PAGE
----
## as far as possible (aka 'leftmost and largest').
  ## In this example, note that it does not get to the second set of i's.
  match = re.search(r'i+', 'piigiiii') =>  found, match.group() == "ii"

  ## \s* = zero or more whitespace chars
  ## Here look for 3 digits, possibly separated by whitespace.
  match = re.search(r'\d\s*\d\s*\d', 'xx1 2   3xx') =>  found, match.group() == "1 2   3"
  match = re.search(r'\d\s*\d\s*\d', 'xx12  3xx') =>  found, match.group() == "12  3"
  match = re.search(r'\d\s*\d\s*\d', 'xx123xx') =>  found, match.group() == "123"

  ## ^ = matches the start of string, so this fails:
  match = re.search(r'^b\w+', 'foobar') =>  not found, match == None
  ## but without the ^ it succeeds:
  match = re.search(r'b\w+', 'foobar') =>  found, match.group() == "bar"

Emails Example

Suppose you want to find the email address inside the string ‘xyz alice-b@google.com purple monkey’. We’ll use this as a running example to demonstrate more regular expression features. Here’s an attempt using the pattern r'\w+@\w+':

  str = 'purple alice-b@google.com monkey dishwasher'
  match = re.search(r'\w+@\w+', str)
  if match:
    print match.group()  ## 'b@google'

The search does not get the whole email address in this case because the \w does not match the '-' or '.' in the address. We’ll fix this using the regular expression features below.

Square Brackets

Square brackets can be used to indicate a set of chars, so [abc] matches ‘a’ or ‘b’ or ‘c’. The codes \w, \s etc. work inside square brackets too with the one exception that dot (.) just means a literal dot. For the emails problem, the square brackets are an easy way to add '.' and '-' to the set of chars which can appear around the @ with the pattern r'[\w.-]+@[\w.-]+' to get the whole email address:

  match = re.search(r'[\w.-]+@[\w.-]+', str)
  if match:
    print match.group()  ## 'alice-b@google.com'

(More square-bracket features) You can also use a dash to indicate a range, so [a-z] matches all lowercase letters. To use a dash without indicating a range, put the dash last, e.g. [abc-]. An up-hat (^) at the start of a square-bracket set inverts it, so [^ab] means any char except ‘a’ or ‘b’.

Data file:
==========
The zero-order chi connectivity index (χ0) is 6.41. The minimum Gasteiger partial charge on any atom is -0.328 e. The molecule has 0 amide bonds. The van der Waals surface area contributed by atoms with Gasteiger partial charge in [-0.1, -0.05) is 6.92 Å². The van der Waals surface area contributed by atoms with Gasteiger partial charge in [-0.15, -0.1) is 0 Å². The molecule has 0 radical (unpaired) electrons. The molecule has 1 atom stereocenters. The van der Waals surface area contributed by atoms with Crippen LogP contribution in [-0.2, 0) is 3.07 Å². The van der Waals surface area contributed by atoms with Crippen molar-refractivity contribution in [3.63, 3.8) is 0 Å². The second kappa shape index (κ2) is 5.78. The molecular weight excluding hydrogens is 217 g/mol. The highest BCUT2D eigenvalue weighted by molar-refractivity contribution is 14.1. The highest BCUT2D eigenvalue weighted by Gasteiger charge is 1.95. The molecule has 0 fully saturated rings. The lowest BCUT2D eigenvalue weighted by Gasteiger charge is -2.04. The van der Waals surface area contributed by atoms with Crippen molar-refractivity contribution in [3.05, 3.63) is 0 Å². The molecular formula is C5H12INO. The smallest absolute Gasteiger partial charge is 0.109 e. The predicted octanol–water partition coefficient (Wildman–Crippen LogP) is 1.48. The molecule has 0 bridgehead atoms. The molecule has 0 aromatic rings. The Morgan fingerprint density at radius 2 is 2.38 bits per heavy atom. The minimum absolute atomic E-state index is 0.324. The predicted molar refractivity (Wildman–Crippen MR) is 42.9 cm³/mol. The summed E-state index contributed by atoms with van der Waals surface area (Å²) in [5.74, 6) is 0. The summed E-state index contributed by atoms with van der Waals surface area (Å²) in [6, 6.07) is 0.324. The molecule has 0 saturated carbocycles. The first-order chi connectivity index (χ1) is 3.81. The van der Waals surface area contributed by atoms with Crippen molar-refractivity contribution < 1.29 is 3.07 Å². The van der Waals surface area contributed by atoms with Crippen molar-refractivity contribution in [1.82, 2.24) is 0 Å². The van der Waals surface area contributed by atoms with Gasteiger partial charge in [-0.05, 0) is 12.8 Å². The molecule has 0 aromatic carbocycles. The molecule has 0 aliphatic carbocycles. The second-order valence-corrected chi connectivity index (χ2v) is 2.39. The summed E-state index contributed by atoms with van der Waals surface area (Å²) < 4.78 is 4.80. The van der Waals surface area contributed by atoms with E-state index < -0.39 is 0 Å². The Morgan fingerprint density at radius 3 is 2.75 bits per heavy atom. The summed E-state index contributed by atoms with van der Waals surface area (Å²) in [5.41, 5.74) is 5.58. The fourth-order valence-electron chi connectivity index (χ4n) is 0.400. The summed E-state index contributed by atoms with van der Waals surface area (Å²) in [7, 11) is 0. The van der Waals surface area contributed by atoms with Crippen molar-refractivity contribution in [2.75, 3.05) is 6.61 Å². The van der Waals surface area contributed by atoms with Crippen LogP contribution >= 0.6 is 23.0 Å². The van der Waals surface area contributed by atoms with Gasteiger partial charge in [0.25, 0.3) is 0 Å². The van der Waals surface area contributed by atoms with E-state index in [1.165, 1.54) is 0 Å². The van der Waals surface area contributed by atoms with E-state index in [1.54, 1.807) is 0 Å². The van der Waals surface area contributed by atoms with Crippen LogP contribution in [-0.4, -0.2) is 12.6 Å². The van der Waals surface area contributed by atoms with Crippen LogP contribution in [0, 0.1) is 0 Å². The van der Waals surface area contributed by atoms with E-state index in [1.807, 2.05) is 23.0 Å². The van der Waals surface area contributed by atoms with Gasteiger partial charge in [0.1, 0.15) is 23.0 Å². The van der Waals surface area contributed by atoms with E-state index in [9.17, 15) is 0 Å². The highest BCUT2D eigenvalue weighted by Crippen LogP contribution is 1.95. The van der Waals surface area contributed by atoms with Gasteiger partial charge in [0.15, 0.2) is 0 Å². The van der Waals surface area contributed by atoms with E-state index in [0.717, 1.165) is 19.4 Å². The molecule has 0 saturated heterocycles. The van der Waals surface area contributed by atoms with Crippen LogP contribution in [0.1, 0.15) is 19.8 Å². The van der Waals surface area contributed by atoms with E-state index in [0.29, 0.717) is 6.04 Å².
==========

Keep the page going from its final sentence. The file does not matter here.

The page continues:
Group Extraction

The “group” feature of a regular expression allows you to pick out parts of the matching text. Suppose for the emails problem that we want to extract the username and host separately. To do this, add parenthesis ( ) around the username and host in the pattern, like this: r'([\w.-]+)@([\w.-]+)'. In this case, the parenthesis do not change what the pattern will match, instead they establish logical “groups” inside of the match text. On a successful search, match.group(1) is the match text corresponding to the 1st left parenthesis, and match.group(2) is the text corresponding to the 2nd left parenthesis. The plain match.group() is still the whole match text as usual.

  str = 'purple alice-b@google.com monkey dishwasher'
  match = re.search('([\w.-]+)@([\w.-]+)', str)
  if match:
    print match.group()   ## 'alice-b@google.com' (the whole match)
    print match.group(1)  ## 'alice-b' (the username, group 1)
    print match.group(2)  ## 'google.com' (the host, group 2)

A common workflow with regular expressions is that you write a pattern for the thing you are looking for, adding parenthesis groups to extract the parts you want.


findall() is probably the single most powerful function in the re module. Above we used re.search() to find the first match for a pattern. findall() finds all the matches and returns them as a list of strings, with each string representing one match.

  ## Suppose we have a text with many email addresses